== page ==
Summer Learning Place

Practicum Experiences

Reading Lesson with Centers!

on July 18, 2012

CENTERS! I was very nervous about using centers in my reading lesson after the students had a lot of difficulty concentrating during activities that were not pencil and paper yesterday. While it made me uneasy about the outcome, I knew that centers would be the best use of my students’ time, as each student needs individual assignments according to their ability level. With such varying abilities, Nicole and I split the class up based on ability level and sought to meet their needs in a small group setting with centers. In Nicole’s group, students focused on working with sight words and developing phonological awareness. The students used the iPad app, Gopher Finding, to develop sight word recognition. 

Students in Nicole’s group also used a laptop to explore HearBuilder, a program that develops a student’s phonological awareness through different vocabulary games. Another center featured time for the student to read independently and use post-it notes to label each page with a challenging word they encountered. These post-it notes allow for the teacher to reflect on what vocabulary causes the student to struggle. Nicole’s final center involved the student reading one-on-one with her. This time for direct instruction is key for the teacher to develop a sense of where the student is and what he/she needs to work on. 

In my small group, there were three centers for students to rotate through. The center that incorporated a performance assessment required students to read one-on-one with me using a grade-level text appropriate for their goal. In order to get an accurate measure of each student’s words read per minute, a recorder with a microphone was used to document each reading. Students read for 10 minutes before rotating to the next center. 

The students then rotated to the word sort spread out on the rug. A stack of 30 third-grade level vocabulary words were given to students to sort into three categories: nouns, verbs, and adjectives. Students sorted these cards on the worksheet (seen below) and then copied each word onto their own chart divided into three columns for each category. This activity developed the student’s comprehension of the third grade level words in order to increase reading fluency. 

The final center required students to complete a word search. The students had a choice between doing a word search on the water cycle or commonly misspelled 3rd grade-level words. If the students completed all of one, they were given the opportunity to complete the other option. Our students LOVE word searches! These develop word recognition without the students even realizing it!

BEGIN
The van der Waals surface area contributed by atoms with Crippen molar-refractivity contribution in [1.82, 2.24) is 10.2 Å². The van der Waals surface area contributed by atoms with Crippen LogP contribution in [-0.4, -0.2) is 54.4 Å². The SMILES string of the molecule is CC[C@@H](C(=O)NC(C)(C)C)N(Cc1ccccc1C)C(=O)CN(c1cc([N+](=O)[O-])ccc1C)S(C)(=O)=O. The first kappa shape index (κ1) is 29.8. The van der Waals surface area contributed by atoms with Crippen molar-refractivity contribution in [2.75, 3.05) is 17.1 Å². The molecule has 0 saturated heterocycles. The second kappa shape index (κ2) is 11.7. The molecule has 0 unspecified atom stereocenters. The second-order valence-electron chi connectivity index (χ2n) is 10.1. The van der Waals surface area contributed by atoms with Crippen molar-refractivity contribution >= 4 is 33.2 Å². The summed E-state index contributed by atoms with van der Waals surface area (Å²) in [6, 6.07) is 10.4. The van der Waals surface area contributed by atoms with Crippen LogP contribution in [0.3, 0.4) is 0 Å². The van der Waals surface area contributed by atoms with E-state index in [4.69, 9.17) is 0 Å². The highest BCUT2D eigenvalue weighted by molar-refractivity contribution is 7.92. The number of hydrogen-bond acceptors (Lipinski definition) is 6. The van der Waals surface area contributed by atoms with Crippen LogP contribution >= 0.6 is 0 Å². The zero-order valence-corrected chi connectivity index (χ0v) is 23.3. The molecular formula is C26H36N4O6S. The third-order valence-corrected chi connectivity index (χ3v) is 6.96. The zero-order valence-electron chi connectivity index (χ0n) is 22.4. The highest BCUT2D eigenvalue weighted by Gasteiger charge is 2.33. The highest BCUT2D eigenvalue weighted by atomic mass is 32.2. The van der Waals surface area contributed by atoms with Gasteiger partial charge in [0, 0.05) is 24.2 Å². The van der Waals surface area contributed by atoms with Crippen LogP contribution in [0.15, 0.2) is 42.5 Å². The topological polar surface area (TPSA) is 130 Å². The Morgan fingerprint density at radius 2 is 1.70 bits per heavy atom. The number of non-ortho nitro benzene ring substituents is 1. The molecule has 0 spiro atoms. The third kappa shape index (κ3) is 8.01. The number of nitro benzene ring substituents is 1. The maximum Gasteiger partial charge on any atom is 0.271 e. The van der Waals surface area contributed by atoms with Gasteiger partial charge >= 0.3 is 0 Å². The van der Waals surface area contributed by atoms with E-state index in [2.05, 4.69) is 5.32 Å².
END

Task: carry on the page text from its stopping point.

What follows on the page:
What Worked!

Students with their varying ability levels worked each center at their personal pace! This lesson allowed me to work one-on-one with each student to see their progress and develop a plan for how instruction should be modified. Centers, with one person at each one, allowed me to be assured that students would not be silly with a partner and provided a tangible assessment of the individual’s vocabulary and reading skills. The centers also put the responsibility for learning in the students’ hands and I think that they feel a lot more confident about their ability to complete assignments now. 

What I Would Do Differently

While I was very excited to work one-on-one with each student as they rotated, I was unable to observe and aid students at other centers to check up on them. One of my students has very little confidence and needs positive reinforcement constantly or his work will not be completed. When I use centers again, I will provide more “checkpoints” for him so that he can feel success after a few problems to encourage him to continue without my presence. 

In the future, I will also provide a time for reflection where the student can relate to me what centers were most useful to them in improving their reading skills. 

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3 responses to “Reading Lesson with Centers!

  1. Pat says:

    I think your observations were right on target. I like the idea of reflection time for them. Maybe as a group discuss how they like the centers, which ones were their favorites, what problems did they have etc. I think the centers worked really well yesterday!

  2. nicole says:

    Leane this is a great reflection and I love your pictures. However you neglected to tell your readers about the best part of the gopher finding game. When students correctly point out a sight word they get a piece of clothing for the gopher to wear. At the end of the game, the gopher ends up wearing a crazy costume! The kids love this and it is a huge motivation for them to correctly identify their sight words.

  3. Cathy Self says:

    It sounds like a lot of fun to be in your classroom! You have great ideas using technology too! I would love to be a student in your classroom!

    I really liked the post it idea for reading. It is a great way to say what the students are having difficulty with when they read silently. I also like being able to work one-on-one with students during center time. I am able to do this in my kindergarten classroom during the school year. Centers are a great way for students to learn while they are having fun! Great Job!!!!

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